Flipped (Raw)

Flipped (Raw)

Chapter 2: RANCHO BERNARDO, CALIFORNIA (Part 15)

15

“Mommy, I’m home. Why weren’t you at the bus stop? Why are you in bed? Are you sick?”

The voice and gentle shaking by a little hand awakens me. Emily is on the bed, kneeling over me, staring at me. I blink. I sit up. I rub my arms. I feel fine, a little groggy from sleep, but otherwise perfectly normal. Nothing hurts. Nothing burns.

“I’m sorry,” I say. “I guess I was tired.”

I kiss her.

“Can I have my snack?” she asks.

“Sure,” I answer, rolling off the bed, surveying the room, to reassure myself that all is as it should be. The walls are celery green. The room is bright with sunshine. There are no shadows lurking anywhere.

“Sure,” I say, veiling my disquiet with verve and brightness. “What about a banana and a glass of milk?”

Emily detects when I am troubled, like now. She manipulates me and isn’t a bit shy about it. “Twinkies,” she says, “and chocolate milk.”

The Twinkies are Richard’s reserve stock. That’s what he calls them, as if they are a vintage wine or rare and precious foods. I don’t usually allow the girls junk food, though they crave the stuff, a bad habit they’ve inherited from Richard.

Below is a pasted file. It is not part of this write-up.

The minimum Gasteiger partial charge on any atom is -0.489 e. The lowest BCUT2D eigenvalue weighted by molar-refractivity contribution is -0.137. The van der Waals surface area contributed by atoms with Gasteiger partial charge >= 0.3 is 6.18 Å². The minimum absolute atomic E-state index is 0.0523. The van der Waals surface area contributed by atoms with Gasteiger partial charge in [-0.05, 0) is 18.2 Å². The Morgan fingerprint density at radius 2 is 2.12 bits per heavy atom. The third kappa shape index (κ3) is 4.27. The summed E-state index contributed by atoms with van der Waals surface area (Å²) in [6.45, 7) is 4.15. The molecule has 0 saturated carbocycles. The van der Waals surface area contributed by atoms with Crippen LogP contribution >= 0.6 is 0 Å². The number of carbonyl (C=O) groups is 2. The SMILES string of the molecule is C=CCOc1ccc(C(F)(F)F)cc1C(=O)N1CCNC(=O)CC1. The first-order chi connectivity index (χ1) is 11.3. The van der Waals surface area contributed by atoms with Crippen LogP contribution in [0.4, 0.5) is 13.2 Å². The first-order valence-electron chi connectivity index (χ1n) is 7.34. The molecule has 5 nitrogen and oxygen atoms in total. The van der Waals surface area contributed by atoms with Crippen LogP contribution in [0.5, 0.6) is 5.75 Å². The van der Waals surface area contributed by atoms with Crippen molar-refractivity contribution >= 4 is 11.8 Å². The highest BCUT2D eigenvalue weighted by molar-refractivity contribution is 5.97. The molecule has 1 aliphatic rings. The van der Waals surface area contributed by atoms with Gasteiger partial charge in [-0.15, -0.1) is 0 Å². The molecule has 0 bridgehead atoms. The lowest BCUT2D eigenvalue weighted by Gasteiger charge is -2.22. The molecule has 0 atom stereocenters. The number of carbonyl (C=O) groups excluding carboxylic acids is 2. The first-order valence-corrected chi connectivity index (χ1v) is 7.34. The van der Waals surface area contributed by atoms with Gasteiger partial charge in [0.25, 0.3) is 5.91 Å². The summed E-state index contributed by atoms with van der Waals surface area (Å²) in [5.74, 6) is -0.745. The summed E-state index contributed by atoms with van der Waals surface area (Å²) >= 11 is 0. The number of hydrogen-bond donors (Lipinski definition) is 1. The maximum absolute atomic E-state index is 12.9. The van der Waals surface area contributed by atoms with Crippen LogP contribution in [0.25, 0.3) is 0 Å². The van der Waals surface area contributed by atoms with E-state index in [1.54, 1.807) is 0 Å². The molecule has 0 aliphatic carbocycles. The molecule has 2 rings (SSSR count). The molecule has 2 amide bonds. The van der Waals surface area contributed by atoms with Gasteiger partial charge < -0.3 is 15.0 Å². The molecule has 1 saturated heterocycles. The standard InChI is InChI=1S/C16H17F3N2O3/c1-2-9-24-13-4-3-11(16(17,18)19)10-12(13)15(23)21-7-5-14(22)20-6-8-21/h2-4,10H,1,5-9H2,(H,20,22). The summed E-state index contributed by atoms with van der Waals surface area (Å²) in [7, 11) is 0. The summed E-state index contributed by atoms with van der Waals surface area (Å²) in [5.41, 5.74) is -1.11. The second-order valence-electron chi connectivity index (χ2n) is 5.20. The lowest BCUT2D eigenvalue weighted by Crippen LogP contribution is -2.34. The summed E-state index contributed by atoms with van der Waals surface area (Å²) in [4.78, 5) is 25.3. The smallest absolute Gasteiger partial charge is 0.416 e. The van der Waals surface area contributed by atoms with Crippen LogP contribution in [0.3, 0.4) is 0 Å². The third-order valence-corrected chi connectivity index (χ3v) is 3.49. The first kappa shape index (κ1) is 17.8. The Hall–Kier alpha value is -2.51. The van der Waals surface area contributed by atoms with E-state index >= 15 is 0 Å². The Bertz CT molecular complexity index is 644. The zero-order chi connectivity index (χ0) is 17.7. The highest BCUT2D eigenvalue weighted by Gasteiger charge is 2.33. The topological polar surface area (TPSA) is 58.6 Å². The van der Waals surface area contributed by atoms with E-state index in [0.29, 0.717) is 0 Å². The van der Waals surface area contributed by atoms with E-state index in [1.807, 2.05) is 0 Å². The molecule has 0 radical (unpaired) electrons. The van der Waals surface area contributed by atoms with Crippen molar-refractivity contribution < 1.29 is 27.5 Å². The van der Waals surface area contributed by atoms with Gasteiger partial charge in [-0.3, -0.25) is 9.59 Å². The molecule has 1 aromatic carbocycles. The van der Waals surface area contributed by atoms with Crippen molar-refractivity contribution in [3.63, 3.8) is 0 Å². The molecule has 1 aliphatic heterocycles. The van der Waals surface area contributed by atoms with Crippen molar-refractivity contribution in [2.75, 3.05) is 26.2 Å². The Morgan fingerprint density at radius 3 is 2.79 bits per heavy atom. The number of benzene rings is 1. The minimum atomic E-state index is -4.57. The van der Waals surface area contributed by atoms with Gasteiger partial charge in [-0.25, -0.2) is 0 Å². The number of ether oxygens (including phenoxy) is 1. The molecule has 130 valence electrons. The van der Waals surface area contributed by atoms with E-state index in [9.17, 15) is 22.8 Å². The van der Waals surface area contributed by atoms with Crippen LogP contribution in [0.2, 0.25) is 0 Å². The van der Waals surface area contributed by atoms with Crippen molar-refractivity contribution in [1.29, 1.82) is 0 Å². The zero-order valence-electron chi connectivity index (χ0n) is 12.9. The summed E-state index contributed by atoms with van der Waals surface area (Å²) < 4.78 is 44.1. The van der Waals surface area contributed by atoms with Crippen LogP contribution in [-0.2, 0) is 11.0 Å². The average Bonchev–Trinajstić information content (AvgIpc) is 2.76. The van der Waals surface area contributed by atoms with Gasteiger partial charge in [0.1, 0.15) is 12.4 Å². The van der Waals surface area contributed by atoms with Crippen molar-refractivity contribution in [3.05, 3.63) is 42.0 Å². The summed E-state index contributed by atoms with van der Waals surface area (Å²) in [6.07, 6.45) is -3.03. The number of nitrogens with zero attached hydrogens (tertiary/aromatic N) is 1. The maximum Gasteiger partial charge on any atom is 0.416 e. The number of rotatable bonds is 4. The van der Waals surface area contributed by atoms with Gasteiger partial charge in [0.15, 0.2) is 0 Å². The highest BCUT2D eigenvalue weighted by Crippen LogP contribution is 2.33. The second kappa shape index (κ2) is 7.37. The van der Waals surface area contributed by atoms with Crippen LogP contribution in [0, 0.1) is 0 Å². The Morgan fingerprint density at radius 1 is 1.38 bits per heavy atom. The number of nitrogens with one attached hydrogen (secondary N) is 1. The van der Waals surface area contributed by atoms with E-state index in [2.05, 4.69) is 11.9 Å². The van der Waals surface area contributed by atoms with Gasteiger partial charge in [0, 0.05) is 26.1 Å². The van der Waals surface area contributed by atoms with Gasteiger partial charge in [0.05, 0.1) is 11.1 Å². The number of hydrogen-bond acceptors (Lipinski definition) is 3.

“Milk and a banana.” I have to negotiate with her and I hope to gain half a victory.

“A Twinkie and milk.”

I know she can’t be deterred without effort, and today I lack the strength.

Emily can be adorably prim and proper, an old woman in kid’s clothes, and often she exhibits this trait when she eats; that is when she eats and pretends she has company, which is the case now. Before her are two place settings replete with dishes, knives, and forks. On another plate is a Twinkie I’ve halved. She offers her imaginary guest a half and serves it when the friend accepts her invitation, after which she serves herself. She eats the Twinkie slowly, slicing small pieces with a knife, forking them into her mouth, chewing studiously, savoring each. I observe her without revealing my interest until the doorbell summons me away.

I open the door and what I see overwhelms and astonishes me. It is Bobby McFarlane, dressed like a Vegas act in a ceil blue sharkskin suit, iridescent in the early evening sun. Even his shirt is blue, matching his suit, and his shoes, too, blue pointed suede loafers. He’s a bizarre and frightening apparition.

“I’m here for Ritchie’s gear,” he says.

I back away from the door, speechless, and he enters.

“Where’s the suitcase?”

I point at the ceiling.

“In the bedroom?” he says.

I nod. He climbs the stairs and I follow.

“I just want the suitcase,” he says, glancing back at me.

“Why are you here?”

“Helping my best friend,” he answers.

In the bedroom, I watch him extend the handle of the roller case. “This it?”

“Yes,” I say. “Is Karen with you?”

“She’s in Bayport.”